Every year the betting industry pays for the rehoming of some 1,300 retired racing greyhounds. Unfortunately for Many Memories, the bookmakers’ largesse did not extend as far as her.
Weighing just 14kg – half that of a healthy female greyhound – she was removed in a pitiful state from its owner last month by a dog warden in Doncaster. The rescue charity which took in Many Memories, who last raced a year ago, said it was the single worst case of emaciation it had seen in its 20-year history, adding: “It is entirely possible she may not make it.”
MPs are now drawing attention to continuing problems with welfare in greyhound racing, despite the introduction of new legal safeguards in 2010, and warned the gambling industry is failing to do enough to protect the dogs.
The amount contributed by bookmakers towards the welfare of greyhounds under a voluntary levy scheme has fallen by nearly 50 per cent in the past decade – despite the industry making profits of £237m from the sport in 2014 – according to the House of Commons environment, food and rural affairs select committee. At the same time, up to 3,700 dogs are going unaccounted for each year.
In a report on greyhound welfare, the MPs said the Government should consider imposing a compulsory levy on bookmakers, after hearing evidence that profits from online and overseas betting were not included in contributions. One online exchange, Betfair, announced in 2013 it was stopping its voluntary contribution of about £800,000 a year.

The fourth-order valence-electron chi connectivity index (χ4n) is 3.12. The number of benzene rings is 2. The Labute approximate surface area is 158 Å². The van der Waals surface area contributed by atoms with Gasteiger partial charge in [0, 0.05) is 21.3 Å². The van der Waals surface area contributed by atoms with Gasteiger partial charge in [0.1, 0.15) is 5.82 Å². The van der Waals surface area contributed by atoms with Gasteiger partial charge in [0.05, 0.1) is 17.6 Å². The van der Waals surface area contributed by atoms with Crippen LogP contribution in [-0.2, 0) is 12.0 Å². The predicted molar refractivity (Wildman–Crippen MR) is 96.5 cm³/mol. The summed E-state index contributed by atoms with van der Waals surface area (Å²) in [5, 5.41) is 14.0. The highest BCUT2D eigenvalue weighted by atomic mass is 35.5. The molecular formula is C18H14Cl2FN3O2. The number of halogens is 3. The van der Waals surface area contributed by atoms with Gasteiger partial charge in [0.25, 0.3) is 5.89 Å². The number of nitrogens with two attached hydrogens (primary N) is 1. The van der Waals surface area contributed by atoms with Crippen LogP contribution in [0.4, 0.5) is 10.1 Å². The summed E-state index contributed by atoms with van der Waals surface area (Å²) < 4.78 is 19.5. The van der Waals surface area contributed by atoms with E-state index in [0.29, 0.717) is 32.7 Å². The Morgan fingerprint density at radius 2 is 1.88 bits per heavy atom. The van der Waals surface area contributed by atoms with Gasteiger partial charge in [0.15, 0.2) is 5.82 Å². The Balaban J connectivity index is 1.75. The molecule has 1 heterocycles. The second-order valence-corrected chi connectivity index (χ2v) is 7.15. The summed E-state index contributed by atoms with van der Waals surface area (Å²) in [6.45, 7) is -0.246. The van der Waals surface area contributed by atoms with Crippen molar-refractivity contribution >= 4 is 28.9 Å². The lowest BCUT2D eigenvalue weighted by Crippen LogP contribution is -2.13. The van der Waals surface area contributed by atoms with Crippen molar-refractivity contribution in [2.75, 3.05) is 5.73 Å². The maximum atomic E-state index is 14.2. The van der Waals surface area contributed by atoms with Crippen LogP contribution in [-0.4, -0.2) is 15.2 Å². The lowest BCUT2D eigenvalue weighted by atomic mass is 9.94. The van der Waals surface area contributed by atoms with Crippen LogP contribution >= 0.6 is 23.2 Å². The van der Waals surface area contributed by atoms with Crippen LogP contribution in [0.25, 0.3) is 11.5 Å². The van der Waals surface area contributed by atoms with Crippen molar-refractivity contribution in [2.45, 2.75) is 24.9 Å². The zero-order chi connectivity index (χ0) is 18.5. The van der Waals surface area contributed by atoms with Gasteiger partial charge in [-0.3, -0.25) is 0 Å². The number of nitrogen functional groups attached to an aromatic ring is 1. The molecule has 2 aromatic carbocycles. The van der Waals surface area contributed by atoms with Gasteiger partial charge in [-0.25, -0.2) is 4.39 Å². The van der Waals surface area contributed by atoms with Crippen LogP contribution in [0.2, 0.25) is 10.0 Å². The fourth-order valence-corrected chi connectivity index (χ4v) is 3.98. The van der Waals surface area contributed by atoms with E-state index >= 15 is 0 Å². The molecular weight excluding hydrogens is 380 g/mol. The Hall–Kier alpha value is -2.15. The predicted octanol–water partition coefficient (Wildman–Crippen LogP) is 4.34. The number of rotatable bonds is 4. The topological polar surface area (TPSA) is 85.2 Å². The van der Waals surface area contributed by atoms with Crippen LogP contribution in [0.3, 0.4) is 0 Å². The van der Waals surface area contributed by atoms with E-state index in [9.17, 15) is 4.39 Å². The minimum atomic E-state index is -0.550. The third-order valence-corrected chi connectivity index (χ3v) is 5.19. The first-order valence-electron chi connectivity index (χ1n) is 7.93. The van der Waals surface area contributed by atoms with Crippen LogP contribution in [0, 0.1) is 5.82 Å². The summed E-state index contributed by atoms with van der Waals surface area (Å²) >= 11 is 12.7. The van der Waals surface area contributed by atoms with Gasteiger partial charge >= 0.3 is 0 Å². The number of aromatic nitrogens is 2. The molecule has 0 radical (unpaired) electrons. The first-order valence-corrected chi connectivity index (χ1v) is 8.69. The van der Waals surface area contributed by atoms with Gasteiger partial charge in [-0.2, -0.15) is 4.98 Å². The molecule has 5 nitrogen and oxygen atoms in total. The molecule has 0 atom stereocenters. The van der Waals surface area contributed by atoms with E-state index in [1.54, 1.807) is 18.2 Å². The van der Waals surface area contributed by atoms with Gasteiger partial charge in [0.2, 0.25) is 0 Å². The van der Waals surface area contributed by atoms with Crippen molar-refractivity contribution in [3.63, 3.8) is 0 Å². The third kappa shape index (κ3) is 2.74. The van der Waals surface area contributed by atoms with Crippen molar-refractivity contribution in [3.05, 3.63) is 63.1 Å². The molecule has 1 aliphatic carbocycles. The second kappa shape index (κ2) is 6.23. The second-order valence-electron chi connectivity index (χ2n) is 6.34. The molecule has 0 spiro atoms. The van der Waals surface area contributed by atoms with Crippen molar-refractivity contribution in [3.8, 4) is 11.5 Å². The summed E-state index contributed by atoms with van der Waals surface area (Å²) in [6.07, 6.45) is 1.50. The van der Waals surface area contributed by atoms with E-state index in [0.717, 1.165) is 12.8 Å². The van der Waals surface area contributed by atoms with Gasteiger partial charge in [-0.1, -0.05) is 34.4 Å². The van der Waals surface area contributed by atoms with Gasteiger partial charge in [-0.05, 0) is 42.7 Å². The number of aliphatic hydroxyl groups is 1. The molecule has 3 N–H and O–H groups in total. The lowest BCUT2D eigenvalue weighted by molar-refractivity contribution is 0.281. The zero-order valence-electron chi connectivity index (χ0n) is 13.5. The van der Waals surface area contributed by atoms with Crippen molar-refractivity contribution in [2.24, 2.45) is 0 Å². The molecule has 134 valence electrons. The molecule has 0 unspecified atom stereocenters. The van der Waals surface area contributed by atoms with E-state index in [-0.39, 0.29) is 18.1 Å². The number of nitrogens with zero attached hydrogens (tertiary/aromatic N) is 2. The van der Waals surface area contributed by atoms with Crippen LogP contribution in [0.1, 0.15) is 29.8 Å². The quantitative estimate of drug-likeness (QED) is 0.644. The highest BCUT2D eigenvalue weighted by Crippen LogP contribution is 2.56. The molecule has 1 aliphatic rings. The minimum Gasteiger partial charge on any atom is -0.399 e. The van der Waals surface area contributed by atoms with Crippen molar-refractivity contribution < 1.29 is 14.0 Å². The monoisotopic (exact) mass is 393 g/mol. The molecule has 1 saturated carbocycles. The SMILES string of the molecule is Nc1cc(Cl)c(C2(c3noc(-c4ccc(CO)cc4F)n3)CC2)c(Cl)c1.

Neil Parish, chairman of the committee, said: “Bookmakers who profit from greyhound racing should contribute to welfare standards regardless of whether the profits are from high street stores, online or overseas betting. The welfare of racing greyhounds shouldn’t be at the whim of bookmakers who can simply choose to contribute or not.”
The fate of greyhounds once they finish their racing careers has long been a vexed topic, with animal welfare campaigners raising concerns that thousands of dogs go unaccounted for each year amid reports of routine use of euthanasia.
Figures provided to the committee showed that 1,086 greyhounds raced at tracks licensed by the Greyhound Board of Great Britain were either put down or suffered serious leg injuries in 2014, accounting for 0.33 per cent of all dogs raced in the UK. The MPs said this figure was considerably lower than figures provided by welfare groups and called on the industry to be more transparent.
In a statement, the Association of British Bookmakers said: “90 per cent of betting shops contribute to the British Greyhound Racing Fund – contributions which come to £7m a year.”